RadioTimes (WHYY): “Trump’s foreign policy inheritance”
Any time the Presidency changes hands, the incoming Commander-in-Chief has a variety of situations around the world that await them. For President-elect Trump, there is the ongoing war in Syria, tense alliances with Turkey and other Mid-East allies, combating terrorist organizations like ISIS, the refugee crises at home and in Europe, Iran’s nuclear capabilities, and the conflict in the South China Sea, among other things. Earlier this week, Associate Professor of Political Science Dominic Tierney discussed these issues on WHYY's RadioTimes.
Among other things, Tierney expresses concern that Trump's vision of war is extremely narrow due to his stance on nation building. “There are some tensions within Trump’s thinking about ISIS. On the one hand, he has said basically he would destroy ISIS immediately and take it seriously in a way that President Obama never did. But at the same time, he has also said there would be no nation building," explains Tierney. "If we are just going to think about war in terms of bombing and destroying and not in terms of building and creating, then what happens when ISIS is pushed out?"
Tierney also discusses the myriad challenges that Trump will face once he takes office: "This is a man who has no experience of government facing a country that is widely divided where the Democrats largely despise him, as do many of the Republicans. His bench of loyalists [...] is extremely thin and he is dealing with incredibly difficult domestic and foreign challenges."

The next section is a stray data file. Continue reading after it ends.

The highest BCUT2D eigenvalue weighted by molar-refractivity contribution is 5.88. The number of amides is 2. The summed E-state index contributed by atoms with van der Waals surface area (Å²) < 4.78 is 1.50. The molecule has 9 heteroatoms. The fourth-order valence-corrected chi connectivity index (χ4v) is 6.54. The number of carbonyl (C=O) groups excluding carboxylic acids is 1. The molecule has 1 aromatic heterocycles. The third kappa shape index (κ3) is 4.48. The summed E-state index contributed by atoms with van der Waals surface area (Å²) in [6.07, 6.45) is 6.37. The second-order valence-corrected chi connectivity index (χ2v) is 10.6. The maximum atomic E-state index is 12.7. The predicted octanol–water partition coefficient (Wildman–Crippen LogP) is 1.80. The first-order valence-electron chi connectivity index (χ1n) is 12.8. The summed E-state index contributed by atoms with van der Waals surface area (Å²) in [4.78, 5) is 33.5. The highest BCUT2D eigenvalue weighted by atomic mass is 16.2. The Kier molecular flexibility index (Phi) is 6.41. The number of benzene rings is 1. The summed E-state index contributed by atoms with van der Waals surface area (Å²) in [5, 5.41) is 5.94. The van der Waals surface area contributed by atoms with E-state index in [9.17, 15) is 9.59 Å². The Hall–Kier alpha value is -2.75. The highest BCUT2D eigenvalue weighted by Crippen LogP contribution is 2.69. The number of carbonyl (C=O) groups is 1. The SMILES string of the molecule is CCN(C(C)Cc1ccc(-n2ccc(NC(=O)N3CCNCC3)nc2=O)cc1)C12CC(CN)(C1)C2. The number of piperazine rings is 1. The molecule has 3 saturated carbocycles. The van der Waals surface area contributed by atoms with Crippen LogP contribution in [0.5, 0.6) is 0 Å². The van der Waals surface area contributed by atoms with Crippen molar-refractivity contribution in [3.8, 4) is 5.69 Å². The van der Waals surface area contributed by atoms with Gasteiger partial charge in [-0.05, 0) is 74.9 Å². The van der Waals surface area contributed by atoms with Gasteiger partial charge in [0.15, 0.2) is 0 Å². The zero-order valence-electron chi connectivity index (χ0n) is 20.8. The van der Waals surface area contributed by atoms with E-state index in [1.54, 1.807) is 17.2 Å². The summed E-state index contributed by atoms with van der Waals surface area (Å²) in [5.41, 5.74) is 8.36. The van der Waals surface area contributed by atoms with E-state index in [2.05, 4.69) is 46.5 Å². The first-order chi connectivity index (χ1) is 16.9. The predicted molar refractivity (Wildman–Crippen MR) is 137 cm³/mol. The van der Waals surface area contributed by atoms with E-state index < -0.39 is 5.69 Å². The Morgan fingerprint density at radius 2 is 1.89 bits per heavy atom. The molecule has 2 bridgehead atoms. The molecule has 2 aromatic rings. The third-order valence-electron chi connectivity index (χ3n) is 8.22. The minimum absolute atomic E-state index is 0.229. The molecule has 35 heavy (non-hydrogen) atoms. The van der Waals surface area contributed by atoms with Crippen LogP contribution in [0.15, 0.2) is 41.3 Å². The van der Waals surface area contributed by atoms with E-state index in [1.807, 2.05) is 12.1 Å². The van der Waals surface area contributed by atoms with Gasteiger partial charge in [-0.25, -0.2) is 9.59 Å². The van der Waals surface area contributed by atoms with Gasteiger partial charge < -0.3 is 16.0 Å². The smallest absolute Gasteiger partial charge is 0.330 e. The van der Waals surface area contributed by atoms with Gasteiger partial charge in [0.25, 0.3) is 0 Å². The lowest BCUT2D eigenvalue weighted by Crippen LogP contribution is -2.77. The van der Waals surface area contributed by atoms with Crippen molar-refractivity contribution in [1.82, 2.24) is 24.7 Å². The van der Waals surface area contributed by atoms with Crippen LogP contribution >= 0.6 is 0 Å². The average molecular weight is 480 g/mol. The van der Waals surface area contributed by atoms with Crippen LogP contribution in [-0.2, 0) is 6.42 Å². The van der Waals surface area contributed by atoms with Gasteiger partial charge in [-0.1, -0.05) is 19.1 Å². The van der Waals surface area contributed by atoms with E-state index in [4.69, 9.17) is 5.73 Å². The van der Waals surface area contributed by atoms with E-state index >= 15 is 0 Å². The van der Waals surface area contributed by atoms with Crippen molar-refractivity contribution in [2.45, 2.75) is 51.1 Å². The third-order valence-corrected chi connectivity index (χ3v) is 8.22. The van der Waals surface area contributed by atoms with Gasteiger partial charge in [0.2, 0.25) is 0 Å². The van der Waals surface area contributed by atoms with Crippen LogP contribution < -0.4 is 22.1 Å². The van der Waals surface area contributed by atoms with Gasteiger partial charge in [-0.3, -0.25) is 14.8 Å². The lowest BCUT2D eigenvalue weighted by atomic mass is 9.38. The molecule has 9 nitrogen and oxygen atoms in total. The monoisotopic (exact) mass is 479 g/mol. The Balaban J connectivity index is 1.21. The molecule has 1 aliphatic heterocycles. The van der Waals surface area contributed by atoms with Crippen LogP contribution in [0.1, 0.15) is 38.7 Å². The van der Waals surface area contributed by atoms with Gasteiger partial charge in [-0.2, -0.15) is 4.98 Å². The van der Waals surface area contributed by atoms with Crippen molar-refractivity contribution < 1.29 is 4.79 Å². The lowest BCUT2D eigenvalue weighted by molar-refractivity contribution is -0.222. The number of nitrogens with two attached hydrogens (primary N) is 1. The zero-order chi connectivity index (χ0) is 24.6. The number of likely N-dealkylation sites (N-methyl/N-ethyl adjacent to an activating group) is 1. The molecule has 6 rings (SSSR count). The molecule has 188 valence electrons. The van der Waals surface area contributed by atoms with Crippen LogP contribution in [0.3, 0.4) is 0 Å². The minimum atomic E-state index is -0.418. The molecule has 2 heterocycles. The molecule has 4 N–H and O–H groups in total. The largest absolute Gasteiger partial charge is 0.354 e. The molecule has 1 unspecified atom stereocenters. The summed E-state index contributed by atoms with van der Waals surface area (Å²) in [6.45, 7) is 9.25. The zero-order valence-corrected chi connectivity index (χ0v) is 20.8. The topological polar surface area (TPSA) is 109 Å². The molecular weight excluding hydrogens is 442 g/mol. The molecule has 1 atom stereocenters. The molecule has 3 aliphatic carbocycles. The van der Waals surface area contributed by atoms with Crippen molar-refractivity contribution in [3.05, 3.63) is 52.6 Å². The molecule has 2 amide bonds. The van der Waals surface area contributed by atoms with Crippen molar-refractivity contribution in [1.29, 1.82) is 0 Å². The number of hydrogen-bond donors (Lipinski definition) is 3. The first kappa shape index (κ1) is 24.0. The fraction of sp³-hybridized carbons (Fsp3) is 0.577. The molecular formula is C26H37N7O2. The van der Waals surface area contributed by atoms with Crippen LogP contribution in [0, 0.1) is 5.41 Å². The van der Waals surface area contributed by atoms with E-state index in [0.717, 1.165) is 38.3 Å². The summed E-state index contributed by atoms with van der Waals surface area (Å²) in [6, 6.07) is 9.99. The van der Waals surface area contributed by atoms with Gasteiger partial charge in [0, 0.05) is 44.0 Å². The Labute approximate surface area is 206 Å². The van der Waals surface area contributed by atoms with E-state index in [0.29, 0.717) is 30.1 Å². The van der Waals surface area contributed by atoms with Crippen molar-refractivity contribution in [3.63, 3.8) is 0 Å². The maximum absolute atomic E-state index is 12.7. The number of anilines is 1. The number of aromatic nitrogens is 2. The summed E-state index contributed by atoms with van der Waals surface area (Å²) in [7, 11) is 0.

He notes the phenomena of "Trumpism" predates Trump, defining the movement as a nationalistic attitude with skepticism of immigrants at its heart. This nationalistic populism has swept Europe. However, Tierney points out, "Although populism seems very difficult to beat at the ballot box, once nationalists get into power, they just don't know what to do."
Tierney, a senior fellow at the Foreign Policy Research Institute, is a contributing editor at The Atlantic and the author of three additional books, including How We Fight: Crusades, Quagmires, and the American Way of War. Tierney completed his Ph.D. in international politics at Oxford University in 2003 and was a post-doctoral fellow at the Mershon Center at Ohio State University and the Olin Institute at Harvard University before joining Swarthmore's faculty in 2005. In 2008-2009, he was a research fellow at the John F. Kennedy School of Government at Harvard.